Could we feed a city on Mars? This question is central to the future of space exploration and has serious repercussions on Earth too. To date, a lot of thought has gone into how astronauts eat; however, we are only beginning to produce food in space.
Space launches are quite expensive. And with the growing desire to establish a human presence in space, we are going to have to consider food production in space. But the challenges are vast, requiring research into how plants respond to a variety of changes including to gravity and radiation.
As food and agriculture researchers, we explored this question in our latest book, Dinner on Mars. We believe that a sustainable martian food system is possible — and that in building it, we’ll change food systems on Earth. However, this will take some out-of-the-box thinking.
The basis of food systems on Mars would involve water harvested from the soil (rovers have shown that there are small but significant amounts of frozen water in the crust) and cyanobacteria, often referred to as blue-green algae.
On Earth, cyanobacteria can be a big problem as it grows in polluted waterways causing eutrophication — a nutrient-induced increase in phytoplankton productivity in the water body.
On Mars, however, cyanobacteria can use the carbon dioxide in the atmosphere and grow on the sandy inorganic and toxic regolith — the layer of loose rocks and dust covering bedrock — to produce the basic organic molecules on which the rest of the food system will rest.
Cyanobacteria is capable of growing in martian conditions, which has the very real added benefit of neutralizing extremely toxic chemicals called perchlorates. Perchlorates are laced throughout the martian regolith and are toxic to humans in minute quantities, so having cyanobacteria provide a double duty of neutralizing the toxins while producing organic material will be a huge boon to any martian community.
Once bacteria are happily growing away under a martian sky, they will provide nutrients needed to support luxurious crops of plants. A martian city could be imagined as a lush green place, with hydroponics and soil-bound crops filling tunnels, carpeting domed craters and growing away in every unused corner.
Advanced greenhouse technologies — like vertical agriculture — that create a suitable controlled environment will provide abundant leafy greens, vegetables, fruits and specialty crops such as herbs, coffee and chocolate.
Carbohydrates might be in short supply, however, as they take up large amounts of space. Our grain consumption is likely to be lower on Mars, though legumes and grains will still appear in martian diets in smaller quantities reflecting what can economically be produced on site.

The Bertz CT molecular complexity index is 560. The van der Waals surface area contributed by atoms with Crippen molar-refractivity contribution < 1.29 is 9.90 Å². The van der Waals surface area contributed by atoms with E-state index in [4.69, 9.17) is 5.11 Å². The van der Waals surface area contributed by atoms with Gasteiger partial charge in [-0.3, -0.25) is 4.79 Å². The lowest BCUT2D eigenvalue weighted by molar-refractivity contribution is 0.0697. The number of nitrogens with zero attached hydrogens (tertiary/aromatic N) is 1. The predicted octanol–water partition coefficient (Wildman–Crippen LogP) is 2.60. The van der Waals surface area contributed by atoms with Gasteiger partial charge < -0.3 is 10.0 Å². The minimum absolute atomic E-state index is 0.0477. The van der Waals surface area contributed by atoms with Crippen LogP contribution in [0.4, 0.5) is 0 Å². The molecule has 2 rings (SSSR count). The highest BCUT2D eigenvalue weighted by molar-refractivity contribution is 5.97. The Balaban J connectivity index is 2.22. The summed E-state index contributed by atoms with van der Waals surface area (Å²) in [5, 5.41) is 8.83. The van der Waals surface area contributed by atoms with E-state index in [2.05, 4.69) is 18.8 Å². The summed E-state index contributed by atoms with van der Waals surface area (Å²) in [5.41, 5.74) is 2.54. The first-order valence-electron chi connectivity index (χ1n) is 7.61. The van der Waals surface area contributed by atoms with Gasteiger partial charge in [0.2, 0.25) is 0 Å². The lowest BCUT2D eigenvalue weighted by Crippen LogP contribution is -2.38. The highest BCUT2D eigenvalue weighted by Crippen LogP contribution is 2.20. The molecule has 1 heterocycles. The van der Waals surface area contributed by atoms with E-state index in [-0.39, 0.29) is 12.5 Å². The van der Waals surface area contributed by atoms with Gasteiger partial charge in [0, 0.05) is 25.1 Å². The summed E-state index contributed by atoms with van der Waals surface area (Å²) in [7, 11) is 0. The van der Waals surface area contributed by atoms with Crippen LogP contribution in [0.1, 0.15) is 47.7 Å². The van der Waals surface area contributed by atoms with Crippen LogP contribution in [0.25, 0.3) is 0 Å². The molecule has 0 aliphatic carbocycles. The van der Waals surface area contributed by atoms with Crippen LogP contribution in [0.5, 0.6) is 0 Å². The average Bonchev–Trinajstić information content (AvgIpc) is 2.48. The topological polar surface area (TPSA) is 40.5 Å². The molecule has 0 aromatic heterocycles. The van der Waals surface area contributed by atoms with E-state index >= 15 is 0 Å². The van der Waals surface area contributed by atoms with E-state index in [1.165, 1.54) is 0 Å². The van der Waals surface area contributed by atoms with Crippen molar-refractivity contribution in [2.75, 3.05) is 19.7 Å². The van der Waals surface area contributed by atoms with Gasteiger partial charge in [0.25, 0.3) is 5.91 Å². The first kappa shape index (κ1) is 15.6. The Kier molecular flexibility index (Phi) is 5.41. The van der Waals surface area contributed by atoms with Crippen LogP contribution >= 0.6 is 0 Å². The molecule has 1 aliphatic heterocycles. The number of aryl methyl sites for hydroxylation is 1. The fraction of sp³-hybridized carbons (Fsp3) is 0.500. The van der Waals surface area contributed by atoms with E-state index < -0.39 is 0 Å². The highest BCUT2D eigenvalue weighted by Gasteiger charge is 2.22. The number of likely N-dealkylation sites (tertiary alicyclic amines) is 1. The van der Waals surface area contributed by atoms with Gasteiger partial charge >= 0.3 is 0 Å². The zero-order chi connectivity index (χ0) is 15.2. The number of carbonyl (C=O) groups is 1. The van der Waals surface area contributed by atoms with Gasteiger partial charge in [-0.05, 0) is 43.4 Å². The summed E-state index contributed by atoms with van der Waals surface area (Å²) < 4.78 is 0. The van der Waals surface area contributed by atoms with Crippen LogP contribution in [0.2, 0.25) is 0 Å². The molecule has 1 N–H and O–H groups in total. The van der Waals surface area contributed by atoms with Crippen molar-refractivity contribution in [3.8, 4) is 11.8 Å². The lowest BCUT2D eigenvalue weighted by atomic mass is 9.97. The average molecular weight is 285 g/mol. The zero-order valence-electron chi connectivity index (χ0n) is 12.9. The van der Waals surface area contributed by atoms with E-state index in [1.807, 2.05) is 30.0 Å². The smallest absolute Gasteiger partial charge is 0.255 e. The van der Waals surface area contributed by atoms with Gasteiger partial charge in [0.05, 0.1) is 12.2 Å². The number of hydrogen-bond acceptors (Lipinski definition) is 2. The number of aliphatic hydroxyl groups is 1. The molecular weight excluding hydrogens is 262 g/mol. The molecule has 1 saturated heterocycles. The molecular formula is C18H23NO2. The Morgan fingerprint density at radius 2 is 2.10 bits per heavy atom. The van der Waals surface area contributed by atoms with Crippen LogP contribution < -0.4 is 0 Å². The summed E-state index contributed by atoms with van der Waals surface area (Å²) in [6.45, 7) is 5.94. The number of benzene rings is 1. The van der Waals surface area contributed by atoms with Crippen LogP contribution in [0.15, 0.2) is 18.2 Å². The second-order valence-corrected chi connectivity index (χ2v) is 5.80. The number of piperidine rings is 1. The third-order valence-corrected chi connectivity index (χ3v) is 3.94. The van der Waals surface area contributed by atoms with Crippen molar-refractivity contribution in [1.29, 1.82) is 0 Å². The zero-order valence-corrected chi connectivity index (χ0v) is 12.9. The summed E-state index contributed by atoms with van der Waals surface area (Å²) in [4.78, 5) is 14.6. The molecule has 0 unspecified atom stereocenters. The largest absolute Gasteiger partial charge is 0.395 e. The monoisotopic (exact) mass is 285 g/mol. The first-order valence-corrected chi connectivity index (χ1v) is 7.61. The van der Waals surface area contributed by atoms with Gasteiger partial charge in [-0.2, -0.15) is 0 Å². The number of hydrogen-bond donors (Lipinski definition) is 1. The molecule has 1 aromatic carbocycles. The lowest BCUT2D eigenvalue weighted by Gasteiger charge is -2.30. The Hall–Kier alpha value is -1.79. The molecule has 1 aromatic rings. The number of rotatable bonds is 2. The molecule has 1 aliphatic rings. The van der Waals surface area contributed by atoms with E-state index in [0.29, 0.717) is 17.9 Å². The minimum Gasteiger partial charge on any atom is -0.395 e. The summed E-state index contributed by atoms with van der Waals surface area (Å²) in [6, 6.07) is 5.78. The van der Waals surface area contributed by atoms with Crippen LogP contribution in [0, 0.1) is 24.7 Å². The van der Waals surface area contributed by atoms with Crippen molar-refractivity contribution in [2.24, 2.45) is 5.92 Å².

These technologies are also valuable on Earth as we attempt to shorten supply chains and improve the availability of healthy fruit and vegetables in the winter months.
Meat on Mars?
Animal-based systems will not be viable on Mars, but protein could be abundantly produced through cellular agriculture and precision fermentation. Precision fermentation involves creating proteins by utilizing modified yeasts, fungus and bacteria that consume starches and sugars — on Mars, this will largely come from food waste — and turn them into desired proteins.
Imagining what agriculture could be like on Mars is a fascinating project, but it’s when we think about how these technologies may affect life on Earth that this topic becomes extremely serious. This is because on Mars — where each gram of organic matter, millilitre of water and photon of solar energy is scarce — there can be no inefficiencies.
The “waste” products of one part of the system need to be deliberately used as inputs into another part, such as using the dead cyanobacteria as a growth medium for later parts of the food system. But more than the technologies themselves, it may be the mindset of building a martian food system that will change how things are done here on Earth, where one-third of all food is thrown away.
Our excitement about food technologies comes through in Dinner on Mars, but we are not techno-optimists. Technology isn’t a panacea. For example, if technologies like vertical farming reduce the need for farmland, then policies are required to ensure that the land will not just be paved over.
We also need to be mindful of the negative impacts of technologies, and be sensitive to how people’s livelihoods may need to change and adapt. Helping manage this transition and minimize disruption is another important area for policy.
The technologies unlocked by Mars, together with equitable policies, could place us on a much more sustainable trajectory on Earth.
Lenore Newman, Director, Food and Agriculture Institute, University of The Fraser Valley and Evan Fraser, Director of the Arrell Food Institute and Professor in the Dept. of Geography, Environment and Geomatics, University of Guelph